A defunct German space telescope is set to collide with Earth less than five weeks after a satellite the size of a bus hits the planet.
The 2.4-ton Röntgensatellit, or ROSAT, has been spinning aimlessly through space for 12 years after it was switched off in 1999 after its guidance system broke.
With its orbit bringing it inexorably closer to Earth, the authorities initially thought it would burn up entirely on re-entry.
However, it is now believed that pieces of space junk weighing up to 400kg could smash into the planet’s surface as early as the end of October.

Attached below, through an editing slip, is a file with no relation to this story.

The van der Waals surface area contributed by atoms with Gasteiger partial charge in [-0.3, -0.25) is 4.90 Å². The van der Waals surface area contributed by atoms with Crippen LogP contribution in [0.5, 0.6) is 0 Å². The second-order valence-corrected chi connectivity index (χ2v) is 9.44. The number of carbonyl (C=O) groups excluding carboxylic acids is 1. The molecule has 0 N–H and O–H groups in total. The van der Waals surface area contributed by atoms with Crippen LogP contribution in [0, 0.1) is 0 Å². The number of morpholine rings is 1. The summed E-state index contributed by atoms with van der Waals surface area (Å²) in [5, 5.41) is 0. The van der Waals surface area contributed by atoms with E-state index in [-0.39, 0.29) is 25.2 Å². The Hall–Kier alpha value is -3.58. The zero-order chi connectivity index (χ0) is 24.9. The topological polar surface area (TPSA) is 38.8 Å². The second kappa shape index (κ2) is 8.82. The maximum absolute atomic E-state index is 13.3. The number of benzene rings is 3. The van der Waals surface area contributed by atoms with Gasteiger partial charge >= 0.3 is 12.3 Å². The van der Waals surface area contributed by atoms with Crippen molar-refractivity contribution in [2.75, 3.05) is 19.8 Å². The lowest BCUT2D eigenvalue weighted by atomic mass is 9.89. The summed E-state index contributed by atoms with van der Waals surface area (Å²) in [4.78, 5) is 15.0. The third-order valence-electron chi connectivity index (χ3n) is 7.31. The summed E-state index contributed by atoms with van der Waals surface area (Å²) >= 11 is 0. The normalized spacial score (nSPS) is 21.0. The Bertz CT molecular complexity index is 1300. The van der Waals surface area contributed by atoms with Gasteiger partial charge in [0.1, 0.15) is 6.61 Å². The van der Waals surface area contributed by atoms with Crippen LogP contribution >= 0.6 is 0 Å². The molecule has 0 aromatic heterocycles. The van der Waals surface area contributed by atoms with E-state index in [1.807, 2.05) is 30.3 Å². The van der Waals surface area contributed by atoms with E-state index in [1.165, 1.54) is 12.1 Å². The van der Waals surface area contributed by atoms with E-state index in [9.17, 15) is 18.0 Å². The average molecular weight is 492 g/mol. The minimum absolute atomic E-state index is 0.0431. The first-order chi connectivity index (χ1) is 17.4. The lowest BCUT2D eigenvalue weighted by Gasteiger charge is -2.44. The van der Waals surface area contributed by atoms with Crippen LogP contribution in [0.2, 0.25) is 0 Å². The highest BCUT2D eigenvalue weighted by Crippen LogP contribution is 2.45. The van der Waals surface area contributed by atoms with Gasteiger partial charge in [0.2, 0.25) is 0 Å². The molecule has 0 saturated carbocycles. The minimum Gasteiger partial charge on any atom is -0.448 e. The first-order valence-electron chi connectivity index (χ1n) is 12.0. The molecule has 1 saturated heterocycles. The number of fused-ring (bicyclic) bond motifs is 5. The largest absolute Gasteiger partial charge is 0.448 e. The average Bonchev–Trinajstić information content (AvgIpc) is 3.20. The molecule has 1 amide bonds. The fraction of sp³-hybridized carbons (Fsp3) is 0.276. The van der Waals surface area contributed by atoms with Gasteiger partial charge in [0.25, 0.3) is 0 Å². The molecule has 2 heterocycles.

And experts warned that ROSAT would not be the last to hit because solar activity next year is likely to damage far more ageing spacecraft and send them plummeting to Earth.
ROSAT’s pieces are almost three times heavier than the biggest chunk of UARS, the US satellite which is expected to strike within the next 24 hours.